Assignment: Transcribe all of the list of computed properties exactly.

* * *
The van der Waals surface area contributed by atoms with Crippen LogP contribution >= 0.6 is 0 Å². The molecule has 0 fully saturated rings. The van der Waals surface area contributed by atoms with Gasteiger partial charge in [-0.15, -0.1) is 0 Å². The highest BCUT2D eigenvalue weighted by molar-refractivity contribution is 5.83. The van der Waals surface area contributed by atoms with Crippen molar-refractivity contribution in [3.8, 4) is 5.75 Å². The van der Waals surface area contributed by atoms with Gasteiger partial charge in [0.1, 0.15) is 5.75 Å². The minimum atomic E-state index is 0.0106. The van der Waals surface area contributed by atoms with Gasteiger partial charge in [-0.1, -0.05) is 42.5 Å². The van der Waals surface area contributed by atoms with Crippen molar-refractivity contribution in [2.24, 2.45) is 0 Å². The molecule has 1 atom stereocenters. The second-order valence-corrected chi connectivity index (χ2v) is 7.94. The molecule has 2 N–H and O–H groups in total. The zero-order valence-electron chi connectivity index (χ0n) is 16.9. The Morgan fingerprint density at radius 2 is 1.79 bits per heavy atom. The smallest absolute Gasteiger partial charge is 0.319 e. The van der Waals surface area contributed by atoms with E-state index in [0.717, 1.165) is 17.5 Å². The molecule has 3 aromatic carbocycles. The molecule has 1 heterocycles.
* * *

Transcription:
The van der Waals surface area contributed by atoms with Crippen LogP contribution >= 0.6 is 0 Å². The molecule has 0 fully saturated rings. The van der Waals surface area contributed by atoms with Gasteiger partial charge in [-0.15, -0.1) is 0 Å². The highest BCUT2D eigenvalue weighted by molar-refractivity contribution is 5.83. The van der Waals surface area contributed by atoms with Crippen molar-refractivity contribution in [3.8, 4) is 5.75 Å². The van der Waals surface area contributed by atoms with Gasteiger partial charge in [0.1, 0.15) is 5.75 Å². The minimum atomic E-state index is 0.0106. The van der Waals surface area contributed by atoms with Gasteiger partial charge in [-0.1, -0.05) is 42.5 Å². The van der Waals surface area contributed by atoms with Crippen molar-refractivity contribution in [2.24, 2.45) is 0 Å². The molecule has 1 atom stereocenters. The second-order valence-corrected chi connectivity index (χ2v) is 7.94. The molecule has 2 N–H and O–H groups in total. The zero-order valence-electron chi connectivity index (χ0n) is 16.9. The Morgan fingerprint density at radius 2 is 1.79 bits per heavy atom. The smallest absolute Gasteiger partial charge is 0.319 e. The van der Waals surface area contributed by atoms with E-state index in [0.717, 1.165) is 17.5 Å². The molecule has 3 aromatic carbocycles. The molecule has 1 heterocycles.